Ford Fiesta Vs. Hyundai Accent: Compare Cars

September 16, 2015
Ford Fiesta Vs. Hyundai Accent

Ford Fiesta Vs. Hyundai Accent

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Even in the Eighties, the heyday of the Japanese econobox, the likes of today's Chevy Sonic, Kia Rio, and Fiat 500 were nowhere on the horizon for America's drivers. So, if you're a fan of small cars with big gas-mileage numbers, there's never been a better time to shop new. 

Today, two of the most popular subcompacts on the scene are the Ford Fiesta and Hyundai Accent. The pair couldn't be more different: the tidy, pert Fiesta is pitched with enthusiasts in mind, and has a boatload of higher-tech features to lure buyers down in size from bigger vehicles. The same's true for the Accent, but in terms of actual size, it's almost a compact car.

Which one should take up less room than usual in your garage? Let's start with fuel economy, usually the first reason people turn to this class of cars. The Accent's the undisputed winner, as far as the EPA is concerned. No matter which transmission you choose, its four-cylinder engine sips fuel to the tune of 30/40 mpg, without any special packages or aero add-ons. It's just long enough to avoid the very-small-car syndrome, where a blocky shape actually costs a car miles per gallon. The Fiesta knows that well; though it's noticeably smaller than the Accent, its top highway gas mileage checks in at 38 mpg.

The slight margin in fuel economy could be worth it to some drivers, as the Fiesta's a dynamo, compared to the capable Accent. The Fiesta's steering and handling are impressive; even if it's never truly quick, it's maneuverable above and beyond most of the vehicles in its class. The Accent has a light touch and fairly good ride control--it's just not as intimately connected to the road as the Ford.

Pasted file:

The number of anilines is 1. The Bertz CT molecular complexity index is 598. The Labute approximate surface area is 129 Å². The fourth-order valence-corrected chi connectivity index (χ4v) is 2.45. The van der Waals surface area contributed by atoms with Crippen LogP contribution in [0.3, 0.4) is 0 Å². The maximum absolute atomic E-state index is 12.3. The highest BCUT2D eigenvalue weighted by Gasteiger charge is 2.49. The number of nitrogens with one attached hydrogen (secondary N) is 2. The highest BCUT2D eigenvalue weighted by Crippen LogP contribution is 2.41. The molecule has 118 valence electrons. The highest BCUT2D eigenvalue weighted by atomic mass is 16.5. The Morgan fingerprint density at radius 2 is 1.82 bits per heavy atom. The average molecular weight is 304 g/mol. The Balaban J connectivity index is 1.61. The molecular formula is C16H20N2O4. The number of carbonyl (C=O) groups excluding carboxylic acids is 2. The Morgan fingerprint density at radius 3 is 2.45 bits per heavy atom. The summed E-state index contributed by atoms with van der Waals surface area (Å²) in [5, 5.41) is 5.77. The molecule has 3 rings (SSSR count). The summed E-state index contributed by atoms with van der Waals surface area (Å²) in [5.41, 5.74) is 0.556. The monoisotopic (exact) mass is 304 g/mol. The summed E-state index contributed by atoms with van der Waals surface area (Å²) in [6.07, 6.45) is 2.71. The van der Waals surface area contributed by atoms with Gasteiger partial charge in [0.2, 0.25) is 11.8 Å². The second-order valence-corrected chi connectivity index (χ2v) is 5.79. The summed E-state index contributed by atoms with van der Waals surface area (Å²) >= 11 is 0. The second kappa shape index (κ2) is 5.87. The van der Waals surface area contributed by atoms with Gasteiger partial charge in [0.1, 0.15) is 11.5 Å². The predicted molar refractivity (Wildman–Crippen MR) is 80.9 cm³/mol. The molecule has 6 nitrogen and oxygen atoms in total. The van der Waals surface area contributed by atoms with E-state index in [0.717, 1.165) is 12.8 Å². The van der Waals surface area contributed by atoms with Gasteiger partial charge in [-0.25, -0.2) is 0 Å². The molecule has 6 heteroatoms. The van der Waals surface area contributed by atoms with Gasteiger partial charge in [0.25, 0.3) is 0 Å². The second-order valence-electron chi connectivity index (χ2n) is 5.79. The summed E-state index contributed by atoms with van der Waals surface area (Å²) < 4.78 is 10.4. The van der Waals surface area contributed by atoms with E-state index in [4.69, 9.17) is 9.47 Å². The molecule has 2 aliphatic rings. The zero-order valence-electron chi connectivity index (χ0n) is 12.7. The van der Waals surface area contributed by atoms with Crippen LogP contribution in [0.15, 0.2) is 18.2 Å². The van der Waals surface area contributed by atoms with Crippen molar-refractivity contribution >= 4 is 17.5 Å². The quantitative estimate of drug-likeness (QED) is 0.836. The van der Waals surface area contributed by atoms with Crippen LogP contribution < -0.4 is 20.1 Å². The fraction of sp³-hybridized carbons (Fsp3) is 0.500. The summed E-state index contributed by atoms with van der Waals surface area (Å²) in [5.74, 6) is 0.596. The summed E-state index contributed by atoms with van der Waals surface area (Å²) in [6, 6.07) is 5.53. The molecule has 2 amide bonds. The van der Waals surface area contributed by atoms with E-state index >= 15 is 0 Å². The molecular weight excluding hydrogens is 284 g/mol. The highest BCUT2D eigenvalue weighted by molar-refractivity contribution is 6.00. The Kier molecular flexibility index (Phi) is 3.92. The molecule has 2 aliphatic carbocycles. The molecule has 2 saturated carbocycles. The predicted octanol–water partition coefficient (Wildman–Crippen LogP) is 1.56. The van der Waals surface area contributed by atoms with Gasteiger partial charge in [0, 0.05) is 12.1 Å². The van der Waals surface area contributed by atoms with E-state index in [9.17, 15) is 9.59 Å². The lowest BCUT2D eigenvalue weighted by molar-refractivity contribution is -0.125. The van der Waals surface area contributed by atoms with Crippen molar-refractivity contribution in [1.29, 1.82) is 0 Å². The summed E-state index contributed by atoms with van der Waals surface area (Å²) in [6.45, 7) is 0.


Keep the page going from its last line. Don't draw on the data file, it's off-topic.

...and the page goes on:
Ford's subcompacts also score better in safety tests than the Accent, earning the IIHS' Top Safety Pick ratings and four stars overall from the NHTSA. The Accent's not far behind, with just an "acceptable" side impact score separating it on the IIHS charts and a side-impact star distancing it from the Fiesta's line-by-line NHTSA scores.

The Fiesta also asserts itself with more available connectivity features than the Accent, though we think that's an advantage it won't enjoy for long. The Fiesta can be fitted with SYNC voice controls, a dual-clutch automatic, leather trim, and ambient lighting; the Accent offers some of these, and can be better equipped in base form, with a USB port, satellite radio, and power features.

Where we can appreciate the Accent most strongly is in the back seat. In both the sedan and hatchback models, the Accent's maxed-out dimensions make it a much more useful proposition than the pint-sized Fiesta. Especially as a hatchback, the Accent just has more interior space, and can seat four full-sized adults comfortably. That's not going to happen in the Ford. Both vehicles are more attractively styled as hatchbacks than as sedans; we'd give the edge to the Hyundai for interior styling and execution, as its fit and finishes look more expensive than those in the Fiesta.

Both the Accent and the Fiesta have tough competition in all directions, not just from other subcompacts, but from cars within their own lineups. The Fiesta's barely less expensive than the fluidly styled, frisky-handling Focus; the Accent's next step up is the Hyundai Elantra, a North American Car of the Year Winner for more reasons than we should list here in a conclusion. But for those occasions where you're eager to show off a smaller body, there's ample reason to choose either of these entries--the Fiesta for its flavorful driving feel, or the Accent for its wider appeal and stronger value.

The 2016 Ford Fiesta has been significantly changed--with not just a new front-end appearance, but new interior trims--although our advice hasn't changed. Very late in the model year, a new 1.0-liter EcoBoost three-cylinder should arrive, returning mileage ratings higher than 40 mpg on the highway. Meanwhile, the racy Fiesta ST, with its 197-hp turbocharged 1.6-liter four and various performance upgrades, adds up to a true 'hot hatch' that's far from anything you'll find in the Accent lineup.

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